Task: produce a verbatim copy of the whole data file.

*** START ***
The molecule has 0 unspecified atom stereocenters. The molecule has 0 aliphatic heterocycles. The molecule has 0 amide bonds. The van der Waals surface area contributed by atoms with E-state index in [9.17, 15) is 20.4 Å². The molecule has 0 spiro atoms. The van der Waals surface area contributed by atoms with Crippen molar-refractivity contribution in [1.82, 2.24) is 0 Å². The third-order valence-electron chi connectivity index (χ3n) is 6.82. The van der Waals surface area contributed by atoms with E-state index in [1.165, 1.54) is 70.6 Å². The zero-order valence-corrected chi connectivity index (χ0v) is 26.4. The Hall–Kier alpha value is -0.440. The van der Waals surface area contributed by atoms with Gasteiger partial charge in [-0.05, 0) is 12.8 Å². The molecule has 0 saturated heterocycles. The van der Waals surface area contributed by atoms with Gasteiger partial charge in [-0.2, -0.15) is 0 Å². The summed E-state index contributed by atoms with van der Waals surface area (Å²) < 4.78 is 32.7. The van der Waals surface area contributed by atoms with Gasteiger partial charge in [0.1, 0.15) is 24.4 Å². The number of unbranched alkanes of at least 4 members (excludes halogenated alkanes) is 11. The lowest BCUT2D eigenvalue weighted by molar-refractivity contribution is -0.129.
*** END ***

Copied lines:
The molecule has 0 unspecified atom stereocenters. The molecule has 0 aliphatic heterocycles. The molecule has 0 amide bonds. The van der Waals surface area contributed by atoms with E-state index in [9.17, 15) is 20.4 Å². The molecule has 0 spiro atoms. The van der Waals surface area contributed by atoms with Crippen molar-refractivity contribution in [1.82, 2.24) is 0 Å². The third-order valence-electron chi connectivity index (χ3n) is 6.82. The van der Waals surface area contributed by atoms with E-state index in [1.165, 1.54) is 70.6 Å². The zero-order valence-corrected chi connectivity index (χ0v) is 26.4. The Hall–Kier alpha value is -0.440. The van der Waals surface area contributed by atoms with Gasteiger partial charge in [-0.05, 0) is 12.8 Å². The molecule has 0 saturated heterocycles. The van der Waals surface area contributed by atoms with Gasteiger partial charge in [-0.2, -0.15) is 0 Å². The summed E-state index contributed by atoms with van der Waals surface area (Å²) < 4.78 is 32.7. The van der Waals surface area contributed by atoms with Gasteiger partial charge in [0.1, 0.15) is 24.4 Å². The number of unbranched alkanes of at least 4 members (excludes halogenated alkanes) is 11. The lowest BCUT2D eigenvalue weighted by molar-refractivity contribution is -0.129.